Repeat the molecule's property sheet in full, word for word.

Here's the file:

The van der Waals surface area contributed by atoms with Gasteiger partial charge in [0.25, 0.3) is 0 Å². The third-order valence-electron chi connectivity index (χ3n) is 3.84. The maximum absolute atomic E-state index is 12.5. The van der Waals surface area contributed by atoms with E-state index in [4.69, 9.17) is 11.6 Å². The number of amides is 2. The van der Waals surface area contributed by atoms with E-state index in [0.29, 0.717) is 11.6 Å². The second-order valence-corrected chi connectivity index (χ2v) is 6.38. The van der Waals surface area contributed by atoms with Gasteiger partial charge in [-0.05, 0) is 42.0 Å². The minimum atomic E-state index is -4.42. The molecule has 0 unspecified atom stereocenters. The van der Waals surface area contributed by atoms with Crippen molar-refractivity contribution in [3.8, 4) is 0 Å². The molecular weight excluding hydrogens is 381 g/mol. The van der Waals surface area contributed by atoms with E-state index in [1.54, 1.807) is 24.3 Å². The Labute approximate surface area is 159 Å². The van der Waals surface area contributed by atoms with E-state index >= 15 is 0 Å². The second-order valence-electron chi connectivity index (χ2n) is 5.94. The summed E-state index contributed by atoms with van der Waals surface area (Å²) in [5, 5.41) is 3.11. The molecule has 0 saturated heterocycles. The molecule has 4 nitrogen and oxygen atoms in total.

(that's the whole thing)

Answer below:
The van der Waals surface area contributed by atoms with Gasteiger partial charge in [0.25, 0.3) is 0 Å². The third-order valence-electron chi connectivity index (χ3n) is 3.84. The maximum absolute atomic E-state index is 12.5. The van der Waals surface area contributed by atoms with E-state index in [4.69, 9.17) is 11.6 Å². The number of amides is 2. The van der Waals surface area contributed by atoms with E-state index in [0.29, 0.717) is 11.6 Å². The second-order valence-corrected chi connectivity index (χ2v) is 6.38. The van der Waals surface area contributed by atoms with Gasteiger partial charge in [-0.05, 0) is 42.0 Å². The minimum atomic E-state index is -4.42. The molecule has 0 unspecified atom stereocenters. The van der Waals surface area contributed by atoms with Crippen molar-refractivity contribution in [3.8, 4) is 0 Å². The molecular weight excluding hydrogens is 381 g/mol. The van der Waals surface area contributed by atoms with E-state index in [1.54, 1.807) is 24.3 Å². The Labute approximate surface area is 159 Å². The van der Waals surface area contributed by atoms with E-state index >= 15 is 0 Å². The second-order valence-electron chi connectivity index (χ2n) is 5.94. The summed E-state index contributed by atoms with van der Waals surface area (Å²) in [5, 5.41) is 3.11. The molecule has 0 saturated heterocycles. The molecule has 4 nitrogen and oxygen atoms in total.